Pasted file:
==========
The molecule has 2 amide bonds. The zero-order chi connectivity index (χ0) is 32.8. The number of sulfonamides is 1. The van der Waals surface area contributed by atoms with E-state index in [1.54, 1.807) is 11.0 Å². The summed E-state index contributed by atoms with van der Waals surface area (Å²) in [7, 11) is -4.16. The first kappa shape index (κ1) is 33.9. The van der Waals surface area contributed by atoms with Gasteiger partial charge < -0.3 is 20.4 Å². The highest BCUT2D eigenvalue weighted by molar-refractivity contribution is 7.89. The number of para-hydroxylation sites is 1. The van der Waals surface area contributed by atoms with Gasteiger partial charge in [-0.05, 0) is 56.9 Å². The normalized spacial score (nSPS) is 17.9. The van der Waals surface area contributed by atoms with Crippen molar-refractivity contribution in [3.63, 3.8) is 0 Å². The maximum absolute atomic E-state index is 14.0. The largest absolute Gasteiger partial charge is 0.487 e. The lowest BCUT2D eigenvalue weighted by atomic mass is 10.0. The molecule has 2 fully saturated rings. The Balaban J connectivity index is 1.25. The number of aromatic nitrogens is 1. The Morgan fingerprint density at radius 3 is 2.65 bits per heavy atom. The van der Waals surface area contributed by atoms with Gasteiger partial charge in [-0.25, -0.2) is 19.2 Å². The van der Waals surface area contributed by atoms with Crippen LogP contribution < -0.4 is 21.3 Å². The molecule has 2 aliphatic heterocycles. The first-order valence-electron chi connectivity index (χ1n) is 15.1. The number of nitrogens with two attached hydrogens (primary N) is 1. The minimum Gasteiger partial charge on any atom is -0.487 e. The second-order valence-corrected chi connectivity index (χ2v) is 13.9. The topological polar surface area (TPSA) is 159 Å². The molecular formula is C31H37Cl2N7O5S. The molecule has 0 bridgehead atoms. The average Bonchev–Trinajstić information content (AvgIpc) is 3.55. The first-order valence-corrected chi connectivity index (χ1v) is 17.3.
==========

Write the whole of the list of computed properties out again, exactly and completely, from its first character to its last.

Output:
The molecule has 2 amide bonds. The zero-order chi connectivity index (χ0) is 32.8. The number of sulfonamides is 1. The van der Waals surface area contributed by atoms with E-state index in [1.54, 1.807) is 11.0 Å². The summed E-state index contributed by atoms with van der Waals surface area (Å²) in [7, 11) is -4.16. The first kappa shape index (κ1) is 33.9. The van der Waals surface area contributed by atoms with Gasteiger partial charge < -0.3 is 20.4 Å². The highest BCUT2D eigenvalue weighted by molar-refractivity contribution is 7.89. The number of para-hydroxylation sites is 1. The van der Waals surface area contributed by atoms with Gasteiger partial charge in [-0.05, 0) is 56.9 Å². The normalized spacial score (nSPS) is 17.9. The van der Waals surface area contributed by atoms with Crippen molar-refractivity contribution in [3.63, 3.8) is 0 Å². The maximum absolute atomic E-state index is 14.0. The largest absolute Gasteiger partial charge is 0.487 e. The lowest BCUT2D eigenvalue weighted by atomic mass is 10.0. The molecule has 2 fully saturated rings. The Balaban J connectivity index is 1.25. The number of aromatic nitrogens is 1. The Morgan fingerprint density at radius 3 is 2.65 bits per heavy atom. The van der Waals surface area contributed by atoms with Gasteiger partial charge in [-0.25, -0.2) is 19.2 Å². The van der Waals surface area contributed by atoms with Crippen LogP contribution < -0.4 is 21.3 Å². The molecule has 2 aliphatic heterocycles. The first-order valence-electron chi connectivity index (χ1n) is 15.1. The number of nitrogens with two attached hydrogens (primary N) is 1. The minimum Gasteiger partial charge on any atom is -0.487 e. The second-order valence-corrected chi connectivity index (χ2v) is 13.9. The topological polar surface area (TPSA) is 159 Å². The molecular formula is C31H37Cl2N7O5S. The molecule has 0 bridgehead atoms. The average Bonchev–Trinajstić information content (AvgIpc) is 3.55. The first-order valence-corrected chi connectivity index (χ1v) is 17.3.